Source: DSO recipients (VC and DSO Book)
(Princess Charlotte of Wales's) Royal Berkshire Re
McHardyAlexander AndersonCaptainMcHARDY, ALEXANDER ANDERSON, Captain, was born 9 November 1868, only son of Lieutenant Colonel Sir Alexander McHardy, KCB, and Elise, daughter of Sir John and Lady Andersen; educated at Westminster School; joined the Royal Artillery 17 February 1888; Lieutenant 17 February 1891; served in Mauritius, South Africa, England, and the NW Frontier of India with Sir Bindoa Blood's Division, 1897-98, as Lieutenant in No 7 Mountain Battery, RA; Captain 17 August 1898; took part in the South African War as Divisional Signalling Officer 13 November 1899 to 14 December 1900 (Despatches; Queen's Medal, six clasps; King's Medal, two clasps). Created a Companion of the Distinguished Service Order [London Gazette, 19 April 1901]: "Alexander McHardy, Captain, Royal Artillery. In recognition of services during the operations in South Africa". DAAG, Intelligence, Natal, December 1900 to July 1902; DAAG, Prisoners of War, 1902 to 1903; in Somaliland with the Boer Contingent and as Staff Officer, Mounted Troops, 1903 (Despatches; Medal with clasps); Staff Captain, RA, Western Command, 1904-5; GSO3, North-Western Coast Defences, 1905-8; was DAA and QMG, 2nd Division, Aldershot Command, 1909-11. From there he went to the Staff College; was appointed GSO, 2nd Grade, South China, 1913. During the European War he served as DAQMG from 14 December 1914 to 5 June 1915, and as AA and QMG from 6 June 1915 to 30 August 1916, and as DA and QMG from 30 August 1916 (with temporary rank of Brigadier General). Mentioned in Despatches; Brevet Lieutenant Colonel 23 June 1915; CMG 3 June 1916; Brevet Colonel, 1 January 1917; CB 1 January 1918; Commandeur de l'Ordre du Merite Agricole 28 September 1917; Croix de Guerre avec Palme 19 November 1918. He married, in 1904, Lilian Amy Byde, daughter of Coghlan McHardy, 1 Grenville Place, London, and they had one son.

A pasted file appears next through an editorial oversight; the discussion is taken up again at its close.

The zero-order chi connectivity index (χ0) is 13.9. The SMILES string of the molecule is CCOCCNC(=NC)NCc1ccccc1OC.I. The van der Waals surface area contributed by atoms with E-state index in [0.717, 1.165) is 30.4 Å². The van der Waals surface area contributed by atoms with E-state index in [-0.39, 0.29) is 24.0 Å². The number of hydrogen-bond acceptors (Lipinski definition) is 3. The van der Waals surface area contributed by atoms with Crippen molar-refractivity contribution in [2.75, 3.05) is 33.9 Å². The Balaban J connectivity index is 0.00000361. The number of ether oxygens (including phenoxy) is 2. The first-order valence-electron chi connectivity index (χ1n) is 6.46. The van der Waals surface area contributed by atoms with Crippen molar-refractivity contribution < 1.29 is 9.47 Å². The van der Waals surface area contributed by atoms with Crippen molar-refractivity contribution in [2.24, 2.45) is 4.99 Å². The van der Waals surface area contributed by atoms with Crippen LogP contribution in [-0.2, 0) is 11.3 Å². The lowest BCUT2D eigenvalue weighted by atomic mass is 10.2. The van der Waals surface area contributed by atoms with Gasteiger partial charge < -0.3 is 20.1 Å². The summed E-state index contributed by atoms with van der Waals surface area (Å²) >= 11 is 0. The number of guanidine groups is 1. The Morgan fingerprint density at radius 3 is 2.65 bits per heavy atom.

Source: DSO recipients (VC and DSO Book)
Royal Artillery
McLaughlinHubert JamesMajorMcLAUGHLIN, HUBERT JAMES, Major, was born at Plymouth on 2 December 1860, third son of Major-General E McLaughlin and Mrs McLaughlin (daughter of James Bromilow, of St Helens, Lancashire), of the Lydiates, Brimfield, and grandson of the Reverend Prebendary McLaughlin and the Honourable Frederica Cotton. He was educated at Mr Pipon's at Chester, and afterwards at Sandhurst. He obtained his commission in the 94th Foot in August 1900, and in the following year went out to join his regiment, which was so cut up at Isandhlwana that there was nothing to join, and it was merged in the Connaught Rangers. He was besieged for 70 days at Standerton, and for his services in the Transvaal Campaign of 1881 was mentioned in Despatches. He transferred to the 19th Hussars in July 1884, and took part in the Nile Expedition of 1884-85, for which he had the Medal with clasp and the Bronze Star. In May 1888, he was promoted Captain, 5th Royal Irish Lancers; reached the rank of Major in 1893, and retired in 1899. He volunteered for the South African War, 1899-1902, and was employed with the Remount Department. He was promoted to Lieutenant Colonel, in the Reserve of Officers, 18 October 1902; received the Queen's Medal with three clasps; the King's Medal with two clasps; was mentioned in Despatches [London Gazette, 17 June 1902], and was created a Companion of the Distinguished Service Order for showing extreme gallantry in going into Basutoland single-handed to get ponies [London Gazette, 26 June 1902]: "Hubert James McLaughlin, Major, Reserve of Officers, late 5th Lancers. In recognition of services during the operations in South Africa". The Insignia, Warrant and Statutes were sent to the GOC, Transvaal, and presented by the GOC, South Africa, 18 May 1903. After the South African War he had the entire charge of repatriating the Boers, and a long account of his work was in the 'Times' at that time. At the time of his sudden death at Aldershot, 28 March 1915, he was Commandant, Central Remount Depot, Aldershot, and over 33,000 horses had passed through his hands. In 1915 he was offered the command of the 6th Reserve Cavalry, then at Dublin. Lieutenant Colonel McLaughlin married, in 1909, Winifred Hawthorne, only daughter of H M Hicks, of Brisbane, and left one son.